The rest of the alkaline earth metals (Mg, Ca, Sr & Ba) form carbides of the general formula, MC2 either when the metal is heated with carbon in an electric furnace or when their oxides are heated with carbon.

Chemical Properties Of Group – II elements

All these carbides react with water producing acetylene gas.

Chemical Properties Of Group – II elements

Reaction with Halogens

The alkaline earth metals react with halogens at elevated temperature to form the halides of the types MX2.

Action of Acids

The alkaline earth metals readily react with acids liberating hydrogen.

Chemical Properties Of Group – II elements

Reaction with Ammonia

Like alkali metal, the alkaline earth metals dissolve in liquid ammonia to give deep blue black solution from which ammoniates can be recovered.

General characteristics of compounds of the Alkaline earth metals

(a) Oxides

The oxides MO are obtained either by heating the metals in oxygen or by thermal decomposition of their carbonates.

Chemical Properties Of Group – II elements

Expect BeO all other oxides are extremely stable ionic solids due to their high lattice energies.

These have high melting point, have very low vapour pressure, are very good conducts of heat, are chemically inert and act as electrical insulators. Therefore, these oxides are used for lining furnaces and hence used as refractory materials.

Due to small size of beryllium ion, BeO is covalent but still has high melting point because of its polymeric nature.

(b) Hydroxides

The hydroxides of Ca, Sr & Ba are obtained either by treating the metal with cold water or by reacting the corresponding oxides with water. The reaction of these oxides with H2O is also sometimes called as slaking.

Chemical Properties Of Group – II elements

Be(OH)2 and Mg(OH)2 being insoluble are obtained from suitable metal ion solutions by precipitation with OH− ions.

Chemical Properties Of Group – II elements

Properties

(i) Basic Character

All the alkaline earth metal hydroxides are bases except Be(OH)2 which is amphoteric. This basic strength increases as we move down the group. This is because of increase in size which results in decrease of ionization energy which weakens the strength of M – O bonds in MOH and thus increase the basic strength. However, these hydroxides are less basic than the corresponding alkali metal hydroxides because of higher ionization energies, smaller ionic sizes and greater lattice energies.

(ii) Solubility in Water

Alkaline earth metals hydroxides are less soluble in water as compared to alkali metals.

The solubility of the alkaline earth metal hydroxides in water increases with increase in atomic number down the group. This is due to the fact that the lattice energy decreases down the group due to increase in size of the alkaline earth metals cation whereas the hydration energy of the cation remains almost unchanged. The resultant of two effects i.e.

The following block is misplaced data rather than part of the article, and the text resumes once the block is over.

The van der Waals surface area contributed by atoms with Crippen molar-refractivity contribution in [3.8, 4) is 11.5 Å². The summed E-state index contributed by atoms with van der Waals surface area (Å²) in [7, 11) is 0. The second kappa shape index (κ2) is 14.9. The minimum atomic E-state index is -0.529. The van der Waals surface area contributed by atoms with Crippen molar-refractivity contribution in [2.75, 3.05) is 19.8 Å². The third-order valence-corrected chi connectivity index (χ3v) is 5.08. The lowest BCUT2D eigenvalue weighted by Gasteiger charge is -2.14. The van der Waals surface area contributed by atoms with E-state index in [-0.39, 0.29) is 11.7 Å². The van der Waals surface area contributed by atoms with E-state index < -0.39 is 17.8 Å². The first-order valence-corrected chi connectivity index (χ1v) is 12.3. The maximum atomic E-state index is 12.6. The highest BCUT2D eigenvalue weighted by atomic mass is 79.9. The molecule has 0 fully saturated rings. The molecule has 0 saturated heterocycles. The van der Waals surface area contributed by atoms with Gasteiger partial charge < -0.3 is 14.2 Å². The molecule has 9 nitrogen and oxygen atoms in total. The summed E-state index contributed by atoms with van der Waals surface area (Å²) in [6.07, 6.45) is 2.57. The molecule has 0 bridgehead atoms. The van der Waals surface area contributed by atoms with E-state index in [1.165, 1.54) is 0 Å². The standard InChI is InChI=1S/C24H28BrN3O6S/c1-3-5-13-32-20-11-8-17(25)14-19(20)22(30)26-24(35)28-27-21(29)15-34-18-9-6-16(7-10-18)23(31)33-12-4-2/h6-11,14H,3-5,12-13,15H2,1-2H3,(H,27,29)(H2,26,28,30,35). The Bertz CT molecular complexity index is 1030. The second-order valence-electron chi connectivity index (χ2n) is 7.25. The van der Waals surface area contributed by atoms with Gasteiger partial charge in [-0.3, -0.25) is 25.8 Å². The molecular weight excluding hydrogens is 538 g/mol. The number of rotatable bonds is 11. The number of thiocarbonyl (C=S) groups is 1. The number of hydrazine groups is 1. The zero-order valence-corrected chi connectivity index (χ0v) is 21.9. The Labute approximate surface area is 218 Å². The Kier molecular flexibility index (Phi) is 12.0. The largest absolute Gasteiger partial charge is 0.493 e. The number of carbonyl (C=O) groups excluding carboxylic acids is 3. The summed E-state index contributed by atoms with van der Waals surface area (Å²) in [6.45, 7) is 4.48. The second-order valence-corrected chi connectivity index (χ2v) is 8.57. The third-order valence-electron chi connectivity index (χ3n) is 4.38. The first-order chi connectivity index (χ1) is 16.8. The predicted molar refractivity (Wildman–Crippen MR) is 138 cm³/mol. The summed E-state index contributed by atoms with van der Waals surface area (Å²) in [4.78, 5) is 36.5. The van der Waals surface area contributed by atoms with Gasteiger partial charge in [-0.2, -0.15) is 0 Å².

Chemical Properties Of Group – II elements

becomes more negative as we move from Be(OH)2 to Ba(OH)2 which accounts for increase in solubility.

Halides

The alkaline earth metals combine directly with halogen at appropriate temperature forming halides MX2.

These halides can also be prepared by the action of halogen acids (HX) on metals, metals oxides, hydroxides and carbonates.

Chemical Properties Of Group – II elements

Properties

(1) All beryllium halides are essentially covalent and are soluble in organic solvents. They are hydroscopic and fume in air due to hydrolysis. On hydrolysis, they produce acidic solution.

Chemical Properties Of Group – II elements

(2) The halides of all other alkaline earth metals are ionic. Their ionic character, however increases as the size of the metal ion increase.

(3) Except BeCl2 all other chlorides of group 2 form hydrates but their tendency to form hydrates decreases for eg – MgCl2.6H2O, CaCl2.6H2O.

(4) The hydrated chloride, bromides and iodides of Ca, Sr and Ba can be dehydrated on heating but those of Be and Mg undergo hydrolysis.

(5) BeF2 is very soluble in water due to the high hydration energy of the small Be+2 ion. The other fluorides (MgF2, CaF2, SrF2 and BaF2) are almost insoluble in water. Since on descending the group lattice energy decreases more rapidly than the hydration energy. Therefore whatever little solubility these fluorides have that increase down the group.

The chlorides, bromides and iodides of all other elements i.e. Mg, Ca, Sr, Ba are ionic have much lower melting points than the fluorides and are readily soluble in water. The solubility decreases some what with increasing atomic number.

(6) Except of BeCl2 and MgCl2, the other chlorides of alkaline earth metals impart characteristics colour to flame.

CaCl2 = Brick red colour